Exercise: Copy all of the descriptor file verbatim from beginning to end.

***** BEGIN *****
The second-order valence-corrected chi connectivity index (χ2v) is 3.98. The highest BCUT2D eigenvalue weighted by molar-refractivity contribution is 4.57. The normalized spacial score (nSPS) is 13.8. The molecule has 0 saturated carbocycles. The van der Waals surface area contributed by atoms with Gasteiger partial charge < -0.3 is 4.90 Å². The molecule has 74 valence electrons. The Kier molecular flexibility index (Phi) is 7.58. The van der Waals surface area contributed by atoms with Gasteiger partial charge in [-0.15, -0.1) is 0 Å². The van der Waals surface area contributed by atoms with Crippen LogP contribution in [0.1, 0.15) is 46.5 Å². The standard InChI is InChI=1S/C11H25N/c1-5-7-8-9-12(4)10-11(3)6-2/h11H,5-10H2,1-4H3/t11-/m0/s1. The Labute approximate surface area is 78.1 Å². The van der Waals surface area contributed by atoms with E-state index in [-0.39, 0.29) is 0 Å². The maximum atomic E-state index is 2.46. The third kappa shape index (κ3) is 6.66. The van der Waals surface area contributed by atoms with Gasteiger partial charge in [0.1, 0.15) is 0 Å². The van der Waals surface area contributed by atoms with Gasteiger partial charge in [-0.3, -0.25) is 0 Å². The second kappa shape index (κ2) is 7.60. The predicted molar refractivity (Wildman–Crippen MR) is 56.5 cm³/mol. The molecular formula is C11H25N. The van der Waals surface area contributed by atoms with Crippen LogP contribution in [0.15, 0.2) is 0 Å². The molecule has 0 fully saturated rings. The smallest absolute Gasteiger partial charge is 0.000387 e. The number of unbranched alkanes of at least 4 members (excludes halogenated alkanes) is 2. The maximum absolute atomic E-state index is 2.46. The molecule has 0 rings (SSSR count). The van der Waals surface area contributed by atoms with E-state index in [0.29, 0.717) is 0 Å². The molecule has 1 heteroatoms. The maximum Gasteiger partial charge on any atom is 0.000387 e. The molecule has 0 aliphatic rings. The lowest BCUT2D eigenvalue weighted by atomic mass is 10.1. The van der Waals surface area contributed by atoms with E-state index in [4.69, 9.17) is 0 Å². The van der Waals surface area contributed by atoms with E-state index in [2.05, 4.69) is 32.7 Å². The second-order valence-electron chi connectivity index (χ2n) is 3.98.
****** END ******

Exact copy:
The second-order valence-corrected chi connectivity index (χ2v) is 3.98. The highest BCUT2D eigenvalue weighted by molar-refractivity contribution is 4.57. The normalized spacial score (nSPS) is 13.8. The molecule has 0 saturated carbocycles. The van der Waals surface area contributed by atoms with Gasteiger partial charge < -0.3 is 4.90 Å². The molecule has 74 valence electrons. The Kier molecular flexibility index (Phi) is 7.58. The van der Waals surface area contributed by atoms with Gasteiger partial charge in [-0.15, -0.1) is 0 Å². The van der Waals surface area contributed by atoms with Crippen LogP contribution in [0.1, 0.15) is 46.5 Å². The standard InChI is InChI=1S/C11H25N/c1-5-7-8-9-12(4)10-11(3)6-2/h11H,5-10H2,1-4H3/t11-/m0/s1. The Labute approximate surface area is 78.1 Å². The van der Waals surface area contributed by atoms with E-state index in [-0.39, 0.29) is 0 Å². The maximum atomic E-state index is 2.46. The third kappa shape index (κ3) is 6.66. The van der Waals surface area contributed by atoms with Gasteiger partial charge in [0.1, 0.15) is 0 Å². The van der Waals surface area contributed by atoms with Gasteiger partial charge in [-0.3, -0.25) is 0 Å². The second kappa shape index (κ2) is 7.60. The predicted molar refractivity (Wildman–Crippen MR) is 56.5 cm³/mol. The molecular formula is C11H25N. The van der Waals surface area contributed by atoms with Crippen LogP contribution in [0.15, 0.2) is 0 Å². The molecule has 0 fully saturated rings. The smallest absolute Gasteiger partial charge is 0.000387 e. The number of unbranched alkanes of at least 4 members (excludes halogenated alkanes) is 2. The maximum absolute atomic E-state index is 2.46. The molecule has 0 rings (SSSR count). The van der Waals surface area contributed by atoms with E-state index in [0.29, 0.717) is 0 Å². The molecule has 1 heteroatoms. The maximum Gasteiger partial charge on any atom is 0.000387 e. The molecule has 0 aliphatic rings. The lowest BCUT2D eigenvalue weighted by atomic mass is 10.1. The van der Waals surface area contributed by atoms with E-state index in [4.69, 9.17) is 0 Å². The van der Waals surface area contributed by atoms with E-state index in [2.05, 4.69) is 32.7 Å². The second-order valence-electron chi connectivity index (χ2n) is 3.98.